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Pablo A. Jiménez
Believe that your sermon will make a
difference in the life of the listeners.
Maintain a positive attitude and a fraternal
Transmit self-assurance and conviction.
Do not mock yourself or question your own
abilities in front of the congregation.
The goal: To create the perfect ambience to
hear the Gospel.
Before the worship service
Research your sermon thoroughly.
Have adequate physical, mental, and
Review your manuscript, outline or
sermon notes. Read it aloud, at least
twice. You may highlight key words in
your manuscript or write the keywords
at the margins.
If you are a guest preacher…
Please be early.
Get to know the church building
and the pulpit before the service
Greet people warmly.
During the worship service
Worship! Participate actively in the
Do not “play” with your notes. Do not
stack compulsively your notes.
Warm your vocal cords. Sing a couple
of stanzas of a hymn in the lowest
possible pitch. Do not abuse your voice,
If you are too nervous…
Remember that there are no reasons to
be nervous. This is a friendly
environment. The congregation is
wishing you the best.
Pray! That is the best way to relieve
Breathe! Deep rhythmic breathing will
relax you, regulating your blood flow.
If you are still nervous…
Exercise #1: Close your eyes.
Breathe deeply. Hold your breath
for a second. Then, release the air
very slowly. (Do not overdue it,
otherwise you might get sleepy).
Exercise #2: Order your body to
relax, limb by limb.
If nothing else works...
Exercise #3: Discreetly, make a fist
with one of your hands. Increase
the pressure, holding the closed fist
for several seconds. Then, open
your hand very slowly. Repeat the
exercise if necessary. (You may
even perform this exercise while
If you are the guest preacher…
In some churches there is a formal
introduction of the preacher. If you are so
introduced, respond with humility and
Do not begin your sermon with an extended
series of greetings and anecdotes. You may
always greet people and reminisce after the
worship service is over.
During the sermon
Prepare your sermon thoroughly.
Read in an interpretative fashion.
Step back from the lectern, at least from
1’ to 1’6”. If you are too close you may
tend to “bury” your face in the
Never play with your notes. That is a
sign of boredom or nervousness.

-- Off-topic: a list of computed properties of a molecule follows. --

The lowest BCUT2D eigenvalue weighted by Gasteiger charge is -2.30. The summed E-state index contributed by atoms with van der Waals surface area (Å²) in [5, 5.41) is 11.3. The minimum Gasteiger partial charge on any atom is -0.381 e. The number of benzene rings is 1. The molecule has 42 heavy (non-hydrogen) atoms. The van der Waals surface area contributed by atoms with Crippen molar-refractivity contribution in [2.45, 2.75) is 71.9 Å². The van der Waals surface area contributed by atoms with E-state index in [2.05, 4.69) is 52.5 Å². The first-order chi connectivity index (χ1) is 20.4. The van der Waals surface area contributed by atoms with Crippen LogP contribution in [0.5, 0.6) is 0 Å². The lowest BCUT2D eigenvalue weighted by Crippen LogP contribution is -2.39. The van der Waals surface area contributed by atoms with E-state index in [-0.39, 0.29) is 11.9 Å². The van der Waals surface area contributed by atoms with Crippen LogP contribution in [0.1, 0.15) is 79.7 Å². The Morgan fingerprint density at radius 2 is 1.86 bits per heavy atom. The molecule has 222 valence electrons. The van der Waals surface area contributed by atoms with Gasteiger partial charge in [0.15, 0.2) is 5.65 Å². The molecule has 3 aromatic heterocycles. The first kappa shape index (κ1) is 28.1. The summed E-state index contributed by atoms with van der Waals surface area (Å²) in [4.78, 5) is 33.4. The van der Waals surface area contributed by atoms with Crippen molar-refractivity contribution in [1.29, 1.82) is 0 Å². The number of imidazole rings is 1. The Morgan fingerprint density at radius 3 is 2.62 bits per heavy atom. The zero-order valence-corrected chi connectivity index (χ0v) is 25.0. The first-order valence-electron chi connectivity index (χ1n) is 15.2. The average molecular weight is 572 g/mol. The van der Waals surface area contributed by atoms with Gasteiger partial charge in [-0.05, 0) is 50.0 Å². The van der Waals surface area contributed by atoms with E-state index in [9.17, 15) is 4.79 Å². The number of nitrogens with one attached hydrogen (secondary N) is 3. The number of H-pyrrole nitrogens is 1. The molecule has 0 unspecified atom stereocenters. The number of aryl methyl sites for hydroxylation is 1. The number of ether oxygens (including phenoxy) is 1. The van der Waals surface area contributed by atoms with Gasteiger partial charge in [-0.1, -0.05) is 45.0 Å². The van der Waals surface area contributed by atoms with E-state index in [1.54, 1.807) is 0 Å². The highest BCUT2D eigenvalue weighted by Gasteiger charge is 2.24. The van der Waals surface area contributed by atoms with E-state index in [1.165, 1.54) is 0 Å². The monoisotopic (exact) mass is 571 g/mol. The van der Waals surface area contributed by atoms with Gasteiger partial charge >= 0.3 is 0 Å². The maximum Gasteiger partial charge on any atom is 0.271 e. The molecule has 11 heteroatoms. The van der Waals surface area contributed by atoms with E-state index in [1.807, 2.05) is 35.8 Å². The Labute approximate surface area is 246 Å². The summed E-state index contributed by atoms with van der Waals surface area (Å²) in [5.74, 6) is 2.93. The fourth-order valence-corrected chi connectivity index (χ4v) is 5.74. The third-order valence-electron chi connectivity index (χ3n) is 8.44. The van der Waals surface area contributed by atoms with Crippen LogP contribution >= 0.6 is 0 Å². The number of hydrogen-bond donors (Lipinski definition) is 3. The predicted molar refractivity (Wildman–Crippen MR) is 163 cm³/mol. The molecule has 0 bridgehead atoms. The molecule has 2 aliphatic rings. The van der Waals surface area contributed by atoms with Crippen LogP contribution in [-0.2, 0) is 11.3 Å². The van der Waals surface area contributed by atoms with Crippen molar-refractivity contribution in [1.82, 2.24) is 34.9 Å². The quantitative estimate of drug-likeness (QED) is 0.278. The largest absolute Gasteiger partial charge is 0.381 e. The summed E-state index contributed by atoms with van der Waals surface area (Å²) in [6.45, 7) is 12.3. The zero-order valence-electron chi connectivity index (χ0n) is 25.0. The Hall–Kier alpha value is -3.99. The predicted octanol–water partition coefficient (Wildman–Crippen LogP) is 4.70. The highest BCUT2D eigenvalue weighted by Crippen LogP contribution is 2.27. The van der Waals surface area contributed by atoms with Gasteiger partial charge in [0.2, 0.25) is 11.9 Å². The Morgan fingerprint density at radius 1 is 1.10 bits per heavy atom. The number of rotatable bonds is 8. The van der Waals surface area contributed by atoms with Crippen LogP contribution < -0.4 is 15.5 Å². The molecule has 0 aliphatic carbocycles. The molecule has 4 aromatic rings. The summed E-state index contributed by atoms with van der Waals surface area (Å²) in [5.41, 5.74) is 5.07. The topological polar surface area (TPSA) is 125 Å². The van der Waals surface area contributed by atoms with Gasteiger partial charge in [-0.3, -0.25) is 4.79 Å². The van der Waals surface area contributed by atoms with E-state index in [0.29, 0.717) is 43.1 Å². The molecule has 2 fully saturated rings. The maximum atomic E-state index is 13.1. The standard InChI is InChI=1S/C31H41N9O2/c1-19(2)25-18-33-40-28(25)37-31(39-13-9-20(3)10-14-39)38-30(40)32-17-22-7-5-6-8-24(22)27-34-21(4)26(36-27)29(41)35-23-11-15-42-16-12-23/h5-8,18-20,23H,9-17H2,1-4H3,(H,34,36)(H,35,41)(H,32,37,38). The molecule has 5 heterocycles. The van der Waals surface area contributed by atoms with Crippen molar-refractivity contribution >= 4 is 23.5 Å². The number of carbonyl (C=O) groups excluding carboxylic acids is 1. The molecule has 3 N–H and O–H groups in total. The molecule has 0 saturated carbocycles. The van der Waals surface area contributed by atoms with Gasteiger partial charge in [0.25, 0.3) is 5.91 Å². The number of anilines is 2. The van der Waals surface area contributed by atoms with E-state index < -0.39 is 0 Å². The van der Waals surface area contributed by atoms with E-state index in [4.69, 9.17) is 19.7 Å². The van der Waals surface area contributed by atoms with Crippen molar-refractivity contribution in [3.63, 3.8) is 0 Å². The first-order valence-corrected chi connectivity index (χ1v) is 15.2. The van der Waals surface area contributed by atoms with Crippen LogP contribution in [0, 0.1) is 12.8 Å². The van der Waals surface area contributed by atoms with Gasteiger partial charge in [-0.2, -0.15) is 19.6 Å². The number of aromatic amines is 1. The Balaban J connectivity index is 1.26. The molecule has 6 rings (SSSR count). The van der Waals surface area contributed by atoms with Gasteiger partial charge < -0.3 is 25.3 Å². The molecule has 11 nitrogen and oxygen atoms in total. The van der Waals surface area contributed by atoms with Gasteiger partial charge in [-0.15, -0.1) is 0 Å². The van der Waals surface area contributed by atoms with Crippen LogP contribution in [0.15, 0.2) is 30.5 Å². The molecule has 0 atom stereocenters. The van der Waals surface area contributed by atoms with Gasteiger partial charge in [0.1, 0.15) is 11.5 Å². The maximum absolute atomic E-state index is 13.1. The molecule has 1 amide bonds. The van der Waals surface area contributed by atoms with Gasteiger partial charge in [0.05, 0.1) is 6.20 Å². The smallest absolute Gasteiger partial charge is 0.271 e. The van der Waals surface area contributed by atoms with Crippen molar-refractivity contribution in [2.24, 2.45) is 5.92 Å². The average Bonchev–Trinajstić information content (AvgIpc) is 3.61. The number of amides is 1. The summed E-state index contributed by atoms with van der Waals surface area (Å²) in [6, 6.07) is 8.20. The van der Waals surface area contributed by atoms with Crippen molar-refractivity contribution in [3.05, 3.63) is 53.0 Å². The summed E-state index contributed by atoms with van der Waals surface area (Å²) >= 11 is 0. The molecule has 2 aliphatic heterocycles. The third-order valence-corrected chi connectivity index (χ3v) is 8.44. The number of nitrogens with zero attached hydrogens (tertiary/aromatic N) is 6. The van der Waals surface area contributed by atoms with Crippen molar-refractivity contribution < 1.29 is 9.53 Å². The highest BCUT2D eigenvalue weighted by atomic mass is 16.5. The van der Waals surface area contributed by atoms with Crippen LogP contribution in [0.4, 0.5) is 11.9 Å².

Use your natural voice. Avoid the
“preachers voice” syndrome.
Maintain an adequate volume during the
Do not allow your voice to fade at the end
of phrases or sentences.
Do not shout. Use pauses and silences for
Vary the tone, volume, speed, and
intonation of your delivery.
Keep an average pace. Do not speak
too fast or too slowly.
Limit the use of “pet” words or phrases.
Preach! Do not limit yourself to reading.
Some problems, such as a very high pitch,
may be the result of anxiety and stress.
Relaxation exercises would help correct
Both Fasol and Bartow suggest in the
books exercises that preachers may
perform in order to develop their voice.
These exercises may be practiced daily for
extended periods of time.
Use the microphones effectively. Step
back (at least a foot away) from the mike.
Step further back if you increase your
volume in order to add emphasis. Actually,
one of the best ways of emphasizing a
phrase is saying it slowly and softly while
you lean toward the microphone.
Lapel mikes limit the modulation or your
Body language I
Different postures would transmit different
Centered body: Implies internalization and
evaluation. Should be using during pauses
Leaning back: Indicates that the preacher is
pondering a topic or that he or she may have
some reservations about it.
Leaning forward: Suggests intimacy and
Body language II
Moving from side to side: Hints indecision or
Open arms: Transmits the idea that the
preacher is open to receive new ideas.
Closed arms: Implies anger, rejection and
Should be avoided, if possible.
To control your body movements, stand
up with a foot slightly in front of the
The “center” of your body must face the
audience. Never turn your back to the
audience during the sermon.
Be honest. Remember that only born or
trained actors can transmit emotions that they
really do not feel.
Your facial expressions are the most
important vehicle for transmitting emotions.
Use suggestive gestures. Do not use imitative
Gestures must slightly precede the words.
Do not point with your fingers. It is better to
point with your open hand. Fingers are used
in almost every to express obscenities. For
example, the “OK sign” is obscene in most of
Do not run your fingers through your hair.
Some gestures related to hair have sexual
Be natural. Congregations reject
preachers that “overact.”
Limit involuntary or nervous
If your body language does not agree
with your verbal language, there will be
added “noise” in the communication
In other words, when there is a conflict
between word and action, it is the action
that is believed, not the word.
Charles L. Bartow
Look at your audience.
If you are reading your manuscript, deliver
the phrases facing your congregation.
Pick persons as points of reference.
Keep the whole congregation in your range of
vision. Do not stare only toward one side or a
particular group of persons.
Take to the pulpit only those materials that
may be indispensable.
If possible, place your notes by the pulpit
before the beginning of the worship service.
Use those materials that may be the most
comfortable for you.
Be sure your materials will not distract the
After the worship service
Do not leave in a hurry after preaching.
Receive the compliments of the
congregation with gratitude.
Pay attention to those parishioners that
may need to chat with you or to
schedule a pastoral conversation.